MINOR LEAGUES / SEAN WATERS : Clayton’s Place Could Be in the Giant Infield
While former St. Bernard High standout Royce Clayton remains in the San Francisco Giant farm system, eagerly waiting to make his major league debut, his stock continues to rise.
Rotisserie league owners have been securing his rights for next season, collectors have been buying his rookie cards in lots of 100 and promoters have been seeking his services for autograph sessions at card shows and other public appearances.
But no matter how bright his future appears to be, Clayton has yet to play a game in the majors and might not get a chance until next season.
The Shreveport Captains, the Giants’ double-A team, own the rights to Clayton and currently are playing El Paso in the Texas League championships. The best-of-seven series began Friday and will last at least until Tuesday.
“I haven’t heard anything,” Clayton said. “I might get a chance (to get called up) after the playoffs. Right now, I’m trying to get a (championship) ring.”
The Giants consider Clayton, a shortstop, their No. 1 prospect, but the Giants are fearful of rushing him through the farm system. Clayton, 21, is in his fourth professional season after being the Giants’ first-round pick in the June, 1988, draft.
“We think he’s a very fine prospect,” San Francisco Giant President Al Rosen said. “We think he’s a major league player and in due time he could be playing in the major leagues.”
Asked whether or not Clayton would be promoted this season, Rosen said: “We haven’t made that decision yet.”
Clayton, in his first year at the double-A level, had a .300 or better batting average for most the season with five home runs, 28 doubles and 11 triples. He also had 38 stolen bases. He was selected the best defensive shortstop and most exciting player in the Texas League by Baseball America magazine. He also was selected to the midseason and postseason Texas League all-star teams.
Clayton, however, became more than a promising prospect this summer when he hit a home run off Dodger pitcher Orel Hershiser, who was playing in the Texas League on a rehabilitation assignment.
“It’s been kind of weird,” Clayton said. “People at my mother’s work suddenly want my autograph. I’ve been told that my card is one of the hottest among minor leaguers. (And) I’ve been receiving all types of calls to make personal appearances.”
The value of Clayton’s rookie cards, produced by the Upper Deck and Bowman companies, has been skyrocketing.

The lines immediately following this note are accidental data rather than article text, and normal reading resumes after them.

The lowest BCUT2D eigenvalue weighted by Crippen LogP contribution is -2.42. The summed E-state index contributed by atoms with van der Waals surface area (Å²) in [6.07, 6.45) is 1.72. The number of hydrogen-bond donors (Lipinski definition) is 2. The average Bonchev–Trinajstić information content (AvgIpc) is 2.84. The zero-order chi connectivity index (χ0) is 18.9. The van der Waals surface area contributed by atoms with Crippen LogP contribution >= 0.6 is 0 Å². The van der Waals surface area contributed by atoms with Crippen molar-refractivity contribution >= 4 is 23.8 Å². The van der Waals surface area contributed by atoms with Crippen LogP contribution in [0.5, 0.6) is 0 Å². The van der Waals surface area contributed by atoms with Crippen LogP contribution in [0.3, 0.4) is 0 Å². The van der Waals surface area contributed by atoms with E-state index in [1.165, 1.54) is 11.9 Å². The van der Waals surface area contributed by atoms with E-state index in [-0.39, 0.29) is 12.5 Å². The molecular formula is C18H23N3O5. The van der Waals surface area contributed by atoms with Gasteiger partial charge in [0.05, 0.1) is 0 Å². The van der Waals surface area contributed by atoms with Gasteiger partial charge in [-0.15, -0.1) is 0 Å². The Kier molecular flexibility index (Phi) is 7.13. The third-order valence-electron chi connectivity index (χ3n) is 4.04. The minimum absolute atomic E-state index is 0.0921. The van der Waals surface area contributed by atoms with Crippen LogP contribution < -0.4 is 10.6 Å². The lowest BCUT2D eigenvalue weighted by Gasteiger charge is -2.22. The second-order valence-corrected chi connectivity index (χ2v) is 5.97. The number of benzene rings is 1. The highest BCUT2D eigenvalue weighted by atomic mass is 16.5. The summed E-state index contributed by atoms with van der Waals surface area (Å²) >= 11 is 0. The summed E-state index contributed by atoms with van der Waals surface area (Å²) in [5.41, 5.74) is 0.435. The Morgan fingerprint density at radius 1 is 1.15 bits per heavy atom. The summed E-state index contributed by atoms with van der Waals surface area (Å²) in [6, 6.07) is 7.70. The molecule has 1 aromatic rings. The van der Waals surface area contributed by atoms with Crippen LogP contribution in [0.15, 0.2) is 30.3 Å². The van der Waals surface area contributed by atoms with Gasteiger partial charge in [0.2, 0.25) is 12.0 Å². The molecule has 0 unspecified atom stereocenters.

“It’s gone up 50% from 50 cents to 75 cents a card,” said Matt Federgreen, who owns the Beverly Hills Baseball Card Shop in West Los Angeles. “That might not sound like much, but if you own 100 cards, that’s a considerable increase. And if he makes the majors, the card will go up (in value).”
Clayton would not comment about his fee for personal appearances, but it is believed he earns a minimum of $500 to $1,000 for a three-hour engagement.
His future appears bright and, in the not too distance future, Clayton may be the next prospect to light up Candlestick Park.
Coming attractions--Several other South Bay area minor leaguers made a name for themselves this season:
* Third basemen Chris Donnels (South Torrance High, Loyola Marymount) and Sean Berry (West Torrance High) made their major league debuts with the New York Mets and the Kansas City Royals, respectively. Coincidentally, both were married on Nov. 3.
* Brian Hunter, a former Torrance resident, was a midseason replacement at first base for the Atlanta Braves and is a candidate for National League rookie-of-the-year honors. Hunter has 11 home runs and 44 runs batted in.
* Outfielder Eric Bullock (Harbor College) remained in the majors as a pinch-hitting specialist.
* Ten-year pro Joe Redfield (Miraleste High) finally made his major league debut as a third baseman with Pittsburgh and had a key hit against the Dodgers.
* Catcher Jorge Pedre (Harbor College) made his major league debut Saturday with the Kansas City Royals. He went 0 for 2 with a walk and a run scored.
* Reliever Zak Shinall (El Segundo High) moved closer to making the Dodgers roster until the team acquired Roger McDowell from Philadelphia. But the Dodgers may lose Jay Howell to free agency after the season, which could create a spot for Shinall.
* Two of Clayton’s teammates, outfielder Steve Hosey, a former Inglewood resident, and first baseman Dan Lewis (El Camino College), played well for Shreveport. Hosey had 17 home runs, third best among Giant farmhands. Lewis had 13 home runs (fourth best) and 90 RBIs (third best).
* Relief pitcher Tim Layana (Loyola Marymount) fell out of favor with the Reds, but earned frequent flyer bonuses after making three trips between triple-A Nashville and Cincinnati. Look for Layana to be in a new uniform next season.
* Outfielders Billy Bean (Loyola) and Brad Bierley (Rolling Hills) remain in triple-A, hoping to get an opportunity when the National League expands to 14 teams in 1993.
* Basketball standout Terrell Lowery (Loyola), outfielder Tarrik Brock (Hawthorne High) and pitcher Mike Busby (Banning High) were impressive as first-year pros.
* Pitcher Chris Haslock (Cal State Dominguez Hills), catcher Miah Bradbury (Loyola) and Rico Cortes (Leuzinger High) continue their careers with independent teams.